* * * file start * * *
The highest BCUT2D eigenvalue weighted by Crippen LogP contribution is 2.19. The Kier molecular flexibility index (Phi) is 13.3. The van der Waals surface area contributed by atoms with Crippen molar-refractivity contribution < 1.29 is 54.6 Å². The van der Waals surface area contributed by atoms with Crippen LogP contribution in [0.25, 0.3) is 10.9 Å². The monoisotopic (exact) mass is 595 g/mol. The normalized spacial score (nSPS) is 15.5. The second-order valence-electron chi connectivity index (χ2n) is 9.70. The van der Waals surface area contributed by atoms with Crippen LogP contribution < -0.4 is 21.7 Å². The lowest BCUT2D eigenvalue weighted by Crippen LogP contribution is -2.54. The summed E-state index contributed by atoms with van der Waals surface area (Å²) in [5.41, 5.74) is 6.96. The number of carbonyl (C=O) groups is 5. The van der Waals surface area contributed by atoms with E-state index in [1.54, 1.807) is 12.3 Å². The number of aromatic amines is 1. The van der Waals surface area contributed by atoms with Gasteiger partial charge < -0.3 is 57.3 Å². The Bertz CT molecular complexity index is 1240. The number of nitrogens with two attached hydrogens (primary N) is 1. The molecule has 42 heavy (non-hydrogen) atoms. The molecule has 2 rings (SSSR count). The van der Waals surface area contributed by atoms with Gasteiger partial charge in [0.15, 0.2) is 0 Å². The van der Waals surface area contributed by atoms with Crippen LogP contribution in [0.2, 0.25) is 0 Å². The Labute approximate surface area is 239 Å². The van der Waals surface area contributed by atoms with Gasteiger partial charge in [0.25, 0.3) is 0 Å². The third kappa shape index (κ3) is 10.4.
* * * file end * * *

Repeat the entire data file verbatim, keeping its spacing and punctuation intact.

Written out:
The highest BCUT2D eigenvalue weighted by Crippen LogP contribution is 2.19. The Kier molecular flexibility index (Phi) is 13.3. The van der Waals surface area contributed by atoms with Crippen molar-refractivity contribution < 1.29 is 54.6 Å². The van der Waals surface area contributed by atoms with Crippen LogP contribution in [0.25, 0.3) is 10.9 Å². The monoisotopic (exact) mass is 595 g/mol. The normalized spacial score (nSPS) is 15.5. The second-order valence-electron chi connectivity index (χ2n) is 9.70. The van der Waals surface area contributed by atoms with Crippen LogP contribution < -0.4 is 21.7 Å². The lowest BCUT2D eigenvalue weighted by Crippen LogP contribution is -2.54. The summed E-state index contributed by atoms with van der Waals surface area (Å²) in [5.41, 5.74) is 6.96. The number of carbonyl (C=O) groups is 5. The van der Waals surface area contributed by atoms with E-state index in [1.54, 1.807) is 12.3 Å². The number of aromatic amines is 1. The van der Waals surface area contributed by atoms with Gasteiger partial charge < -0.3 is 57.3 Å². The Bertz CT molecular complexity index is 1240. The number of nitrogens with two attached hydrogens (primary N) is 1. The molecule has 42 heavy (non-hydrogen) atoms. The molecule has 2 rings (SSSR count). The van der Waals surface area contributed by atoms with Gasteiger partial charge in [0.15, 0.2) is 0 Å². The van der Waals surface area contributed by atoms with Crippen LogP contribution in [0.2, 0.25) is 0 Å². The Labute approximate surface area is 239 Å². The van der Waals surface area contributed by atoms with Gasteiger partial charge in [0.25, 0.3) is 0 Å². The third kappa shape index (κ3) is 10.4.